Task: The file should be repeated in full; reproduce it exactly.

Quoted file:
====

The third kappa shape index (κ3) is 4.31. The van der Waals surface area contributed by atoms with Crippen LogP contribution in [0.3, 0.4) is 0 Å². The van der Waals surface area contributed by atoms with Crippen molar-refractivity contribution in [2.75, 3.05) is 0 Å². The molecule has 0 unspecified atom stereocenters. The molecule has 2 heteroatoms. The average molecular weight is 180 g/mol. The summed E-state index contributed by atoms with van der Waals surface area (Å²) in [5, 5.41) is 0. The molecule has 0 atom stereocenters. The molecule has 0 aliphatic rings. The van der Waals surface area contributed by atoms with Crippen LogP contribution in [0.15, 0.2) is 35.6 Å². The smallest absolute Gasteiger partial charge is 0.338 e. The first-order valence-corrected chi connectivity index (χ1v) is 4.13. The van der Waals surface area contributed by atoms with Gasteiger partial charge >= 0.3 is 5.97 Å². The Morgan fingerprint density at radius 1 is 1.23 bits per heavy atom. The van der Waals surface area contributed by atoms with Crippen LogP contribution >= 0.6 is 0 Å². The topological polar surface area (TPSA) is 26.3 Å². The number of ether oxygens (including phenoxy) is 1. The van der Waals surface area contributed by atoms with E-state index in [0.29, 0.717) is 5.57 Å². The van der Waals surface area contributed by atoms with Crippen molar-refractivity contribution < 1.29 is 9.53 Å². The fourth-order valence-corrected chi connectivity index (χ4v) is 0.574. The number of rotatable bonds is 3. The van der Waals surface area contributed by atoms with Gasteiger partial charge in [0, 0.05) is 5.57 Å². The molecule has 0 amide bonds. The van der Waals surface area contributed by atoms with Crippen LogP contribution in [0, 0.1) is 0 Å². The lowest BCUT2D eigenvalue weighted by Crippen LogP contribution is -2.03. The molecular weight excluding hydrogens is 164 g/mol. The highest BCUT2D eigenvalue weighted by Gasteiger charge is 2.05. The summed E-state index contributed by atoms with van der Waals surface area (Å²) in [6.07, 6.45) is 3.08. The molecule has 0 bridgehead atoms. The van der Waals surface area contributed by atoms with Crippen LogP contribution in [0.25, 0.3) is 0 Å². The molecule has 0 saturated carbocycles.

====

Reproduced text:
The third kappa shape index (κ3) is 4.31. The van der Waals surface area contributed by atoms with Crippen LogP contribution in [0.3, 0.4) is 0 Å². The van der Waals surface area contributed by atoms with Crippen molar-refractivity contribution in [2.75, 3.05) is 0 Å². The molecule has 0 unspecified atom stereocenters. The molecule has 2 heteroatoms. The average molecular weight is 180 g/mol. The summed E-state index contributed by atoms with van der Waals surface area (Å²) in [5, 5.41) is 0. The molecule has 0 atom stereocenters. The molecule has 0 aliphatic rings. The van der Waals surface area contributed by atoms with Crippen LogP contribution in [0.15, 0.2) is 35.6 Å². The smallest absolute Gasteiger partial charge is 0.338 e. The first-order valence-corrected chi connectivity index (χ1v) is 4.13. The van der Waals surface area contributed by atoms with Gasteiger partial charge >= 0.3 is 5.97 Å². The Morgan fingerprint density at radius 1 is 1.23 bits per heavy atom. The van der Waals surface area contributed by atoms with Crippen LogP contribution >= 0.6 is 0 Å². The topological polar surface area (TPSA) is 26.3 Å². The number of ether oxygens (including phenoxy) is 1. The van der Waals surface area contributed by atoms with E-state index in [0.29, 0.717) is 5.57 Å². The van der Waals surface area contributed by atoms with Crippen molar-refractivity contribution < 1.29 is 9.53 Å². The fourth-order valence-corrected chi connectivity index (χ4v) is 0.574. The number of rotatable bonds is 3. The van der Waals surface area contributed by atoms with Gasteiger partial charge in [0, 0.05) is 5.57 Å². The molecule has 0 amide bonds. The van der Waals surface area contributed by atoms with Crippen LogP contribution in [0, 0.1) is 0 Å². The lowest BCUT2D eigenvalue weighted by Crippen LogP contribution is -2.03. The molecular weight excluding hydrogens is 164 g/mol. The highest BCUT2D eigenvalue weighted by Gasteiger charge is 2.05. The summed E-state index contributed by atoms with van der Waals surface area (Å²) in [6.07, 6.45) is 3.08. The molecule has 0 bridgehead atoms. The van der Waals surface area contributed by atoms with Crippen LogP contribution in [0.25, 0.3) is 0 Å². The molecule has 0 saturated carbocycles.